Among the patients are several Liberian physicians infected with the virus, Deputy Health Minister for Prevention Services Tolbert Nyenswa Sunday told the UN Mission in Liberia, or UNMIL, radio station.
Liberia received the medication, called ZMapp, after President Ellen Johnson Sirleaf asked US officials for it Aug 8 as part of the efforts to combat the epidemic, which so far has killed 413 people in the West African nation.
The Liberian government received shipments - in "small quantities" - of the drug, Nyenswa said, although he did not specify how many patients will be treated with it.
ZMapp was administered for the first time to two US citizens who were infected with Ebola in Liberia, Kent Brantlay, and missionary Nancy Writebol, who since then have shown improvements.
Miguel Pajares, the Spanish priest who was sent home to Spain after becoming infected with Ebola in Liberia, died in Madrid three days after beginning to receive the same experimental drug.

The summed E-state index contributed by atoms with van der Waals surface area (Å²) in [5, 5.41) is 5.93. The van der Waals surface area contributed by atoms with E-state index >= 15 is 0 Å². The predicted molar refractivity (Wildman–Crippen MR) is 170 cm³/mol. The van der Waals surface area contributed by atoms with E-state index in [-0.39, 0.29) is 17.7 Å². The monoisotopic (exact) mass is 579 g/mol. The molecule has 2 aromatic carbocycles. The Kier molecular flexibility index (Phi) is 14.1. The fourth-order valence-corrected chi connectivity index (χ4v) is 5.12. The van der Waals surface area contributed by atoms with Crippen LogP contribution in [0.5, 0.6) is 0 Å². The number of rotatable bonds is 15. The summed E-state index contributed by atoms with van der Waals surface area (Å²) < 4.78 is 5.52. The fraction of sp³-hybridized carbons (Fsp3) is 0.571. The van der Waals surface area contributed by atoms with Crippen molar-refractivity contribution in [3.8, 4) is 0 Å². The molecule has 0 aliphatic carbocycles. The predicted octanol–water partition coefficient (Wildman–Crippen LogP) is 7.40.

Despite the drug's arrival in Liberia, Nyenswa said that the best way of containing the Ebola outbreak is by using preventive measures.
Over the past four months, 2,127 people have been infected with the virus in West Africa, of whom 1,145 have died.
Ebola, which is transmitted through direct contact with blood or body fluids of infected people or animals, causes serious hemorrhaging and can have a 90 percent mortality rate.
This is the first time that the disease has been identified and an epidemic has been confirmed in West Africa, with outbreaks to date having been confined to Central Africa.